InfluxDB To Grafana: Visualizing Time Series Data in Real Time

Published Mar 06, 2017
InfluxDB To Grafana: Visualizing Time Series Data in Real Time

Introduction to InfluxDB:

InfluxDB is an open source distributed time series database. According to Wikipedia, it is written in Go and optimized for fast, high-availability storage and retrieval of time series data in fields such as operations monitoring, application metrics, Internet of Things sensor data, and real-time analytics.

Times Series (TS) data :

TS Data is basically data related to questions that take place over time (short periods as well as long periods).
Classic examples of time series data include:

  1. Stock trades and quotes over time in financial markets
  2. Metrics data, example data coming from servers, or application performance data
  3. User Analytics data
  4. Sensor Data, example: measurements coming from physical sensors

Why do we need a time series database?

Some developers may debate that instead of having a time series database, we could just use a MYSQL database with a time column and create an index by that.

Here are some of the reasons why we should use time series database, such as InfluxDB, instead of a MYSQL database :

1. Scale: Let’s try to understand it through an example of DevOps. Let's say we have 2000 servers, VMs, Containers or sensor units, each performing 200 measurements per server. Our task is to sample them once every 10 seconds. This gives us a total of 3,456,000 distinct points (equal to approx. 3.5 Billion data points) per day. It would be close to impossible to put it all in a MySQL table.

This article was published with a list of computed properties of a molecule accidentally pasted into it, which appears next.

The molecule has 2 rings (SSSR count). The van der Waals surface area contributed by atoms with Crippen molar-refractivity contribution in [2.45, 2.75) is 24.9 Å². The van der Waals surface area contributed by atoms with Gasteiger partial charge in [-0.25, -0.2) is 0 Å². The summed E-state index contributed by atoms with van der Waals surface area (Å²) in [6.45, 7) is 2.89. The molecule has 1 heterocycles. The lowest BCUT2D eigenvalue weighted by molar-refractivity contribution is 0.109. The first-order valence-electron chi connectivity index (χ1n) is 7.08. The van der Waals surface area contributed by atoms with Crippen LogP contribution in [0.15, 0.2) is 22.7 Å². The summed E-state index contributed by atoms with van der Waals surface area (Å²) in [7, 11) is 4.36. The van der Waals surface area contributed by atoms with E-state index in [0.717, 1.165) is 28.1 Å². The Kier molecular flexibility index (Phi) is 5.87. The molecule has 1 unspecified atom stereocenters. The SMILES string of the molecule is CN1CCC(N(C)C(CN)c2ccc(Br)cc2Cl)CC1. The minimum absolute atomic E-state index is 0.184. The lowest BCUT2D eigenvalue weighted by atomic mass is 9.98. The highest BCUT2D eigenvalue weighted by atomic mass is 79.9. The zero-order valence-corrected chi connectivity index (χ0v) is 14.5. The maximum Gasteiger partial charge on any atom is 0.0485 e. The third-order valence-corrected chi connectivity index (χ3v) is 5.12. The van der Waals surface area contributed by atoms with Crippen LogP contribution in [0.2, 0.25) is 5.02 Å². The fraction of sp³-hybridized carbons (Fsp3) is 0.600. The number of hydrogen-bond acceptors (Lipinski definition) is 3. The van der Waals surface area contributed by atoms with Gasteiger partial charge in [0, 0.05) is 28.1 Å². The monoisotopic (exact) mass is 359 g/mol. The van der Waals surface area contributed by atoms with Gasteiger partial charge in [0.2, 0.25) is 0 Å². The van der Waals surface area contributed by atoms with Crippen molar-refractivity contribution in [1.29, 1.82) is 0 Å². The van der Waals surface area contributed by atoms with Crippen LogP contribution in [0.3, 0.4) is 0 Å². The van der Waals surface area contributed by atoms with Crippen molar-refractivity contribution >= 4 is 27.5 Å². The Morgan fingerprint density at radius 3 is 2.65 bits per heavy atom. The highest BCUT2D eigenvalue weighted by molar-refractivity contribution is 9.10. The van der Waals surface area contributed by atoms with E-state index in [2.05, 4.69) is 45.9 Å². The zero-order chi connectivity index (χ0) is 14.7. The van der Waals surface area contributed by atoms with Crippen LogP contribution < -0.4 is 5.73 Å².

2. Sharding Data: Usually, time series data is done at scale, which means we have to build it in a distributed system. Even if you're using a database like Cassandra, you would still have to figure out how to shard your data. You will most likely end up writing application level code to do that.

3. Data Retention: It’s very common in time series to have high precision data that is kept around for a short period of time and lower precision data that is kept for months or years. Usually, if you are using some other database, you would have to write some application level code to do that.

4. Rollups and aggregation: If you have high precision data every 10 seconds, you would want to roll it up into lower precisions (say 10 minutes or hourly views) that you can keep around for a long time. Again, you'd usually have to write the code to do that.

InfluxDB has a number of features that can take care of all the features mentioned above automatically.

Features of InfluxDB:

1. SQL style query language: This makes it easier to use and to work with.

2. Retention Policies: InfluxDB uses retention policies to handle your data retention periods automatically. You can designate an area of database to keep data for 7 days and have another area keep data for 6 months, 2 years, 5 years, etc.

3. Continuous Queries: This feature lets you make any query run as a continuous query, which essentially means telling InfluxDB to run the query in the background and compute it automatically. That way, we can do rollups and aggregation using this feature.